Dr. Hongi XuAfter earning his Ph.D. in Mechanical Engineering at Northwestern University in 2014, he began his career in industry at the Ford Motor Company as a Research Engineer. While there he led and participated in a variety of research projects including passive safety, in which he worked to design structures to protect the occupant of a vehicle, structure optimization for vehicle lightweighting, Integrated Computational Materials Engineering (ICME) of carbon fiber composites, Lithium-only battery impact safety, fuel cell membrane analysis, and the design of mesostructured-structure systems for additive manufacturing.

After leaving Ford Motor Company, he joined the University of Connecticut as an Assistant Professor in Mechanical Engineering. Here, he teaches two courses: MEM 3221 / ME 3295 Introduction to Products and Processes, as well as SE 5702 / ME 5702, a grad level course on Data Science for Materials and Manufacturing.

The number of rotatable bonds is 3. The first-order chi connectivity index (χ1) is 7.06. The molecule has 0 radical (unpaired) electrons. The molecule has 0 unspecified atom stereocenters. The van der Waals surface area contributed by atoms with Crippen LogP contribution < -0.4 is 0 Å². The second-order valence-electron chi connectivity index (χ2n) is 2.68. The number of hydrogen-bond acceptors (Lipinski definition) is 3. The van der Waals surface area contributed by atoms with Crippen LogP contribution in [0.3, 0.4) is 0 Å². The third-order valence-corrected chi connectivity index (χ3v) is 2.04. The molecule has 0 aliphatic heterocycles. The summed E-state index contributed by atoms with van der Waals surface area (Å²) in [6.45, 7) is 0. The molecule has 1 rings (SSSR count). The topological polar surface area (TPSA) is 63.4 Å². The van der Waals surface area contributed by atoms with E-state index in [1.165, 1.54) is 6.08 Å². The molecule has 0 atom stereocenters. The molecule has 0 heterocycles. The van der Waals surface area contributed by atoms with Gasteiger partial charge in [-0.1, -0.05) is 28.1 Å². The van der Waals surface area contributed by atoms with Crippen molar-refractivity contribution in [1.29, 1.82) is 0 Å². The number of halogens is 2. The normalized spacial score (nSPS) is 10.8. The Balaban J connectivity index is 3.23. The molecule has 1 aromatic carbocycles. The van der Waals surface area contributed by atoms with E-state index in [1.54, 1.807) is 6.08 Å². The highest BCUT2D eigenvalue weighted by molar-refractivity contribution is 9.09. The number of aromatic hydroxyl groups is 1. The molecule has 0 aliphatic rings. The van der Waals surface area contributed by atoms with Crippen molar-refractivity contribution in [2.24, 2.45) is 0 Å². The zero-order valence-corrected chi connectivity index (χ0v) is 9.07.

“I really like teaching [MEM 3221],” Xu said. “The interesting thing about this class is that every year we will finalize some project from a local business or manufacturer and get those real experiences.

He explains that this year, he is working with Connecticut Small Business Development Center to connect with small businesses and manufacturers in Connecticut.

“They propose an idea and we pick which ideas to work on so it closely relates to the course,” he said. “This year we are working with a company the manufactures baby cradles.”

“The 5702 course is also a lot of fun to teach,” Xu said. “It is a diverse student body including recent grads and seasoned engineers in industry, so there are a lot of differing opinions and thoughts on the same topic and the younger students really benefit from the experience that professionals bring as it relates to real world working styles.”

Dr. Xu Research

At UConn, his research focuses on developing design optimization and uncertainty quantification methods for the analysis and design of heterogeneous microstructural materials. His research interests also include Design for Additive Manufacturing (DfAM) and data mining-enhanced multi-disciplinary optimization. He also collaborates with the MIT Battery Consortium and has two additional project proposals for which he awaiting funding from outside sources.